“I did not say these things to you from the beginning, because I was with you. But now I am going to him who sent me, and none of you asks me, ‘Where are you going?’ But because I have said these things to you, sorrow has filled your heart.  Nevertheless, I tell you the truth: it is to your advantage that I go away, for if I do not go away, the Helper will not come to you. But if I go, I will send him to you.  And when he comes, he will convict the world concerning sin and righteousness and judgment:  concerning sin, because they do not believe in me; concerning righteousness, because I go to the Father, and you will see me no longer; concerning judgment, because the ruler of this world is judged.  John 16:1-11 (ESV)

How could it be to the disciples’ advantage for Jesus to leave them? It seems strange that Jesus would have to leave them in order to send the Holy Spirit, yet was necessary for Him to return to the Father in order to prepare a place for those who believe in Him as He tells us earlier in John’s Gospel. (John 14:1-3)

The Holy Spirit leads people to faith in Jesus by hearing the Gospel (Romans 10:17). Jesus Himself foretells that the Gospel must be proclaimed throughout the earth before He returns to establish the Kingdom once and for all at the end of days as we learn in Matthew 24:9-14 and Mark 13:3-13.  We anticipate the day when we are no longer living in the “now, but not yet” and we are brought into the complete, fulfilled Kingdom of God.

(The apostle Paul writes-) For I consider that the sufferings of this present time are not worth comparing with the glory that is to be revealed to us. For the creation waits with eager longing for the revealing of the sons of God.  For the creation was subjected to futility, not willingly, but because of him who subjected it, in hope that the creation itself will be set free from its bondage to corruption and obtain the freedom of the glory of the children of God.  For we know that the whole creation has been groaning together in the pains of childbirth until now. And not only the creation, but we ourselves, who have the firstfruits of the Spirit, groan inwardly as we wait eagerly for adoption as sons, the redemption of our bodies.  For in this hope we were saved. Now hope that is seen is not hope. For who hopes for what he sees?  But if we hope for what we do not see, we wait for it with patience.

Likewise the Spirit helps us in our weakness. For we do not know what to pray for as we ought, but the Spirit himself intercedes for us with groanings too deep for words.  And he who searches hearts knows what is the mind of the Spirit, because the Spirit intercedes for the saints according to the will of God. And we know that for those who love God all things work together for good, for those who are called according to his purpose. For those whom he foreknew he also predestined to be conformed to the image of his Son, in order that he might be the firstborn among many brothers.  And those whom he predestined he also called, and those whom he called he also justified, and those whom he justified he also glorified.  Romans 8:18-30 (ESV)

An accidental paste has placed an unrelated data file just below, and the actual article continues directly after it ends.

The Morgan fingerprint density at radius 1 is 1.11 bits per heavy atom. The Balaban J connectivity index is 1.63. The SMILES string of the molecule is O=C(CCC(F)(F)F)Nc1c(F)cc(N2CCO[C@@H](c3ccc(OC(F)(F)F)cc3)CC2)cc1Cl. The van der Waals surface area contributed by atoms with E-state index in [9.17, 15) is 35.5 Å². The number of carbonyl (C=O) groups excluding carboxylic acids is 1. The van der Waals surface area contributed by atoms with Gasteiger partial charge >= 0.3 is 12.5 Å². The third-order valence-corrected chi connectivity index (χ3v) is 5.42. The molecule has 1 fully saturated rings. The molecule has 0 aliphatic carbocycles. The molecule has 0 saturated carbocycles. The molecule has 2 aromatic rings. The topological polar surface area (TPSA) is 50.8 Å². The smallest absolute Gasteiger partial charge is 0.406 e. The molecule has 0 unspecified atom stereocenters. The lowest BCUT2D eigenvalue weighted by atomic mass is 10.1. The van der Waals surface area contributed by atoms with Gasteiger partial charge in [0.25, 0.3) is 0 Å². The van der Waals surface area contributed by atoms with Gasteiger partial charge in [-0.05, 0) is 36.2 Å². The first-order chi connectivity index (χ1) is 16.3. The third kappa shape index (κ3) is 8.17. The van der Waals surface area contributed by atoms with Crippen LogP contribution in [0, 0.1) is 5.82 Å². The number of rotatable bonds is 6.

On the day of Pentecost we celebrate the Holy Spirit. Everyone who belongs to Jesus has the gift of the Holy Spirit.  As we live out our vocations as mothers, fathers, wives, husbands, friends, employees, employers, and so on, we have opportunities to share the Gospel with those around us.  We serve others because God has named, claimed and equipped us to accomplish His purpose.  We respond to hearing the Good News by passing it along.

Lord, give us ears to hear the Good News. Give us hearts and hands and voices to pass the Good News along.

May 16, 2018- Ezra and God’s Remnant -Ezra 9:5-15

boast god's love

And at the evening sacrifice I rose from my fasting, with my garment and my cloak torn, and fell upon my knees and spread out my hands to the Lord my God, saying:

“O my God, I am ashamed and blush to lift my face to you, my God, for our iniquities have risen higher than our heads, and our guilt has mounted up to the heavens. From the days of our fathers to this day we have been in great guilt. And for our iniquities we, our kings, and our priests have been given into the hand of the kings of the lands, to the sword, to captivity, to plundering, and to utter shame, as it is today. But now for a brief moment favor has been shown by the Lord our God, to leave us a remnant and to give us a secure hold within his holy place, that our God may brighten our eyes and grant us a little reviving in our slavery. For we are slaves. Yet our God has not forsaken us in our slavery, but has extended to us his steadfast love before the kings of Persia, to grant us some reviving to set up the house of our God, to repair its ruins, and to give us protection in Judea and Jerusalem.